I agree, ordinary users should absolutely not be building Octave from
source, unless they want to.

In windows, I can at least always be sure I’m getting the latest release, since binary release is the only distro model. If I really really needed some dev function, I’d have to manually implement or crosscompile. But that delta (in time) is typically small. Thanks to you fine folks I never have “we’re up to 5.1 but we haven’t built a win binary since 4.0” problems. When 5.1 comes out, 5.1 is quickly there to download.


Users should absolutely not be downloading some binary tarball from a
web site to install Octave (or any other application).

Again, that’s the lovely (virus ridden) windows model, and lots of people are familiar with that model even if they usually work on linux. I don’t think people would object that heavily even if maybe they “shouldn’t” do it that way.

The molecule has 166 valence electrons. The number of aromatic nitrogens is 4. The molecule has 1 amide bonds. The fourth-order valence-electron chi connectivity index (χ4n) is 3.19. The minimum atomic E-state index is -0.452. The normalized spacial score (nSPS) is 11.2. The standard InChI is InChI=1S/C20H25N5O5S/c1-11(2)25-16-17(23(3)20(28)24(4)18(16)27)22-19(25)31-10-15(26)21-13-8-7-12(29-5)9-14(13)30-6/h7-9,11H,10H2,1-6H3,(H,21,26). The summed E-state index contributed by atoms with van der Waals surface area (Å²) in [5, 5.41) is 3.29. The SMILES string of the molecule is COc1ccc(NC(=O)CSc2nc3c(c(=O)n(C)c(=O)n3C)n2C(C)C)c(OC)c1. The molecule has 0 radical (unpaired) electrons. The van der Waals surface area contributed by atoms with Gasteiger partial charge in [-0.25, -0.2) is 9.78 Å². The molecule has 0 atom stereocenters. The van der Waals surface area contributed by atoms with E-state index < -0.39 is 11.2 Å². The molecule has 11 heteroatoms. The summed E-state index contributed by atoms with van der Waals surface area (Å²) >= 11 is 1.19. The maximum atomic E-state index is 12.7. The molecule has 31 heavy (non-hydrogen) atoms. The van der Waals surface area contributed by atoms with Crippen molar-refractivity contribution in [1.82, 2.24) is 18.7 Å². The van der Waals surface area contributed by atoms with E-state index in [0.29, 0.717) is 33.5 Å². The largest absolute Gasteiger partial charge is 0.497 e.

I’m still thinking the OS agnostic virtual appliance model could be worthwhile.

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Re: Build a portable linux binary?

tmacchant
In reply to this post by roland65
--- jankowskin

>
>
> On Sat, Feb 23, 2019 at 14:56 Mike Miller <[hidden email]> wrote:
> On Sat, Feb 23, 2019 at 09:06:06 +0000, CROZIER Richard wrote:
> > As someone else has pointed out though, actually for me the problem is
> > that even the latest OS, e.g. Ubuntu 18.04 has an out of date Octave
> > package in the repositories. For me, I routinely build Octave from
> > source,
>
> Is there anything we here can do as a community to help counter this
> belief that Octave from Ubuntu LTS is "out of date"? It's a relative
> term. Compared to Octave 3.2, Octave 4.2 is an amazing improvement.
>